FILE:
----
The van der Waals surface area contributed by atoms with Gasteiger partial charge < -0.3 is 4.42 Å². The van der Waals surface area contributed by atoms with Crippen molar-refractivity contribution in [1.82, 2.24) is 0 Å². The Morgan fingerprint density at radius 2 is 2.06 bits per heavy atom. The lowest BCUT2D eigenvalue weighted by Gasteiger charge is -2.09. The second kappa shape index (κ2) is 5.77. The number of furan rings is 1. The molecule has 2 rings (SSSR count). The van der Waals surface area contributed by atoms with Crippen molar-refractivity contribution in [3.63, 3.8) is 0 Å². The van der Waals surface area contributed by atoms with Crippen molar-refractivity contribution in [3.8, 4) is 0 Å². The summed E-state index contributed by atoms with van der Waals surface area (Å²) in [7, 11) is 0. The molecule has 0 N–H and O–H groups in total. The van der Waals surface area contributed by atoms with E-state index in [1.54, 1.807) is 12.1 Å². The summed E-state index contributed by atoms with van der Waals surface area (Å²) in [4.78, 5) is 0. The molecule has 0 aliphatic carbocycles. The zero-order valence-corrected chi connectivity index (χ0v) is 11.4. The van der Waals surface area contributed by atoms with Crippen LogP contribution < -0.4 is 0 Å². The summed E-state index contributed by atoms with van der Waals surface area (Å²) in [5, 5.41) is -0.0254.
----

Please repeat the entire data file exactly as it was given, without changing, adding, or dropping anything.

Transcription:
The van der Waals surface area contributed by atoms with Gasteiger partial charge < -0.3 is 4.42 Å². The van der Waals surface area contributed by atoms with Crippen molar-refractivity contribution in [1.82, 2.24) is 0 Å². The Morgan fingerprint density at radius 2 is 2.06 bits per heavy atom. The lowest BCUT2D eigenvalue weighted by Gasteiger charge is -2.09. The second kappa shape index (κ2) is 5.77. The number of furan rings is 1. The molecule has 2 rings (SSSR count). The van der Waals surface area contributed by atoms with Crippen molar-refractivity contribution in [3.63, 3.8) is 0 Å². The van der Waals surface area contributed by atoms with Crippen molar-refractivity contribution in [3.8, 4) is 0 Å². The summed E-state index contributed by atoms with van der Waals surface area (Å²) in [7, 11) is 0. The molecule has 0 N–H and O–H groups in total. The van der Waals surface area contributed by atoms with E-state index in [1.54, 1.807) is 12.1 Å². The summed E-state index contributed by atoms with van der Waals surface area (Å²) in [4.78, 5) is 0. The molecule has 0 aliphatic carbocycles. The zero-order valence-corrected chi connectivity index (χ0v) is 11.4. The van der Waals surface area contributed by atoms with Crippen LogP contribution < -0.4 is 0 Å². The summed E-state index contributed by atoms with van der Waals surface area (Å²) in [5, 5.41) is -0.0254.